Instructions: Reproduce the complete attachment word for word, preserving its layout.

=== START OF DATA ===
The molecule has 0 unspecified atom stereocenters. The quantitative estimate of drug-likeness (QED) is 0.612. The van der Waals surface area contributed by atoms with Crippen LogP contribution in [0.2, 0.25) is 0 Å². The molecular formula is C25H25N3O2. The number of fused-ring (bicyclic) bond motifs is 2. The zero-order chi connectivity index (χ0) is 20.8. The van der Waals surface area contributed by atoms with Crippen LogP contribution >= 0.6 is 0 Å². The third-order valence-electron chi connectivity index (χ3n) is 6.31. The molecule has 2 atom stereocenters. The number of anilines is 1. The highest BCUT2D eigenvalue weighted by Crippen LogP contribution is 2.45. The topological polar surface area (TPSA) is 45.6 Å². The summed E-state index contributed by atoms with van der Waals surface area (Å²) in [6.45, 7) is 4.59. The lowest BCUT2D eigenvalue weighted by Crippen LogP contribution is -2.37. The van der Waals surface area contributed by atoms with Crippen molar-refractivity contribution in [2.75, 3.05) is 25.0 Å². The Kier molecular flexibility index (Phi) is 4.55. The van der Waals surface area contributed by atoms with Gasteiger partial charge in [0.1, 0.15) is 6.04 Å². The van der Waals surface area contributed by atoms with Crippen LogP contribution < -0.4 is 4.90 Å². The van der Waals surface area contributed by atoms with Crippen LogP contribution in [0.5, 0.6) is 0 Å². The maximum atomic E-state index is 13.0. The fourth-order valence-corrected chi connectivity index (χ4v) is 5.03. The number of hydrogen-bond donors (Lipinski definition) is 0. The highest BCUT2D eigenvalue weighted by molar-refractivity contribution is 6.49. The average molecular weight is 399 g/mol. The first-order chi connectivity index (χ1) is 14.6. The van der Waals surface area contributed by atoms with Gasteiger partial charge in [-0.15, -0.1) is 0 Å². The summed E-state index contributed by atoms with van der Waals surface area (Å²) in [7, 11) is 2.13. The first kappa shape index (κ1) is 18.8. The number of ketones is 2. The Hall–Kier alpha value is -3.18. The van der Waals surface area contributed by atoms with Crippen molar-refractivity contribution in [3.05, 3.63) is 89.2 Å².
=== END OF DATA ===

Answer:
The molecule has 0 unspecified atom stereocenters. The quantitative estimate of drug-likeness (QED) is 0.612. The van der Waals surface area contributed by atoms with Crippen LogP contribution in [0.2, 0.25) is 0 Å². The molecular formula is C25H25N3O2. The number of fused-ring (bicyclic) bond motifs is 2. The zero-order chi connectivity index (χ0) is 20.8. The van der Waals surface area contributed by atoms with Crippen LogP contribution >= 0.6 is 0 Å². The third-order valence-electron chi connectivity index (χ3n) is 6.31. The molecule has 2 atom stereocenters. The number of anilines is 1. The highest BCUT2D eigenvalue weighted by Crippen LogP contribution is 2.45. The topological polar surface area (TPSA) is 45.6 Å². The summed E-state index contributed by atoms with van der Waals surface area (Å²) in [6.45, 7) is 4.59. The lowest BCUT2D eigenvalue weighted by Crippen LogP contribution is -2.37. The van der Waals surface area contributed by atoms with Crippen molar-refractivity contribution in [2.75, 3.05) is 25.0 Å². The Kier molecular flexibility index (Phi) is 4.55. The van der Waals surface area contributed by atoms with Gasteiger partial charge in [0.1, 0.15) is 6.04 Å². The van der Waals surface area contributed by atoms with Crippen LogP contribution < -0.4 is 4.90 Å². The van der Waals surface area contributed by atoms with Crippen LogP contribution in [0.5, 0.6) is 0 Å². The maximum atomic E-state index is 13.0. The fourth-order valence-corrected chi connectivity index (χ4v) is 5.03. The number of hydrogen-bond donors (Lipinski definition) is 0. The highest BCUT2D eigenvalue weighted by molar-refractivity contribution is 6.49. The average molecular weight is 399 g/mol. The first-order chi connectivity index (χ1) is 14.6. The van der Waals surface area contributed by atoms with Gasteiger partial charge in [-0.15, -0.1) is 0 Å². The summed E-state index contributed by atoms with van der Waals surface area (Å²) in [7, 11) is 2.13. The first kappa shape index (κ1) is 18.8. The number of ketones is 2. The Hall–Kier alpha value is -3.18. The van der Waals surface area contributed by atoms with Crippen molar-refractivity contribution in [3.05, 3.63) is 89.2 Å².